Calculating correlated mutations at the protein interface: free energies of pairwise mutants
|Calculating correlated mutations at the protein interface: free energies of pairwise mutants|
|Student name:||student name::Helen Kruize|
|Second supervisor:||Qingzhen Hou|
|Second reader:||has second reader::Qingzhen Hou|
Correlated mutations have been used for many years to identify functionally crucial residue-pairs, commonly interpreted as well as residue contacts. Recent developments in methods, but mainly the increased size of sequence databases, have made predictions of residue contacts accurate enough to be useful for protein structure and interface predictions.
In (other) recent work, we have showen that using molecular dynamics simulations and a coarse-grained forcefield, we can calculate the free energy barrier for unbinding with accuracy at least similar to that of (much more expensive) atomistic simulations.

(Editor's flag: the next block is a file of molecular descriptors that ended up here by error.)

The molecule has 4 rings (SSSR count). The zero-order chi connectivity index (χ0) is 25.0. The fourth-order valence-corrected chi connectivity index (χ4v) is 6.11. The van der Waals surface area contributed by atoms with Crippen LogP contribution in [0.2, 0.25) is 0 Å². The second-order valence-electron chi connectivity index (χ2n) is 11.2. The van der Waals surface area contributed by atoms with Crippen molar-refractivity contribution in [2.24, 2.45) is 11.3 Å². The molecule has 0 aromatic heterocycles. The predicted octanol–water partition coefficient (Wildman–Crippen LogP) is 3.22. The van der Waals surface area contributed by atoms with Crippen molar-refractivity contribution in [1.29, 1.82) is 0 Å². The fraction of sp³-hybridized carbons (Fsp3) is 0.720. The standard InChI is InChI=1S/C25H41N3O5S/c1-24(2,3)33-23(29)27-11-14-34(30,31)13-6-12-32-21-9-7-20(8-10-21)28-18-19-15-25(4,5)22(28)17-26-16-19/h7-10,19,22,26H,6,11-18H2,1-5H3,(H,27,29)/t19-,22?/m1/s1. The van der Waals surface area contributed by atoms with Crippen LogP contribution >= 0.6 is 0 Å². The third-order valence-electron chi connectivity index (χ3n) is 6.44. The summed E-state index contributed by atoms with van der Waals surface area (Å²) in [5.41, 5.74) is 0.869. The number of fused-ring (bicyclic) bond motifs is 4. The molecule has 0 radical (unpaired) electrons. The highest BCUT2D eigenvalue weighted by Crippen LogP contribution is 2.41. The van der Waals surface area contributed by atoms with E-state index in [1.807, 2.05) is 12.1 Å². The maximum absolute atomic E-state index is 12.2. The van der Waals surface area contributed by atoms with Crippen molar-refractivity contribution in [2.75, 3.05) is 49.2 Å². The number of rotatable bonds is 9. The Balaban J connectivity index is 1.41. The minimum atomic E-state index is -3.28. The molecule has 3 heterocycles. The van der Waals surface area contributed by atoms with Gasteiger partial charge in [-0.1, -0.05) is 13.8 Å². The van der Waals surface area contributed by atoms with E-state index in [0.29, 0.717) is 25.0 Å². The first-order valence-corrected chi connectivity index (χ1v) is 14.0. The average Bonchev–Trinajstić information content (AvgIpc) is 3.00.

This project will explore the feasibility of calculating residue correlations based on these free energy calculations. Starting with the MP1-p14 complex (PDB id 1vet), each 'worst case' mutation (according to the BLOSUM62 substitution matrix) will be examined. For each of these single point mutations a PMF will be calculated and the significant deviation of the PMF well depth will be determined. In a second stage, we will do the same for all interacting pairs of residues across the protein interface.
In a later stage, we can look at sequence alignmnents and the structure of the complex (for two proteins), we will identify interface contacts and corresponding pairs of mutations that do occurr in the sequence data, and other pairs of mutations that do not occur in the sequences. We will then establish if we, as we expect, indeed find a much lower impact on the free energy of the tolerated (occurring) pairwise mutations, and a much larger effect than the forbidden (not occurring) mutations.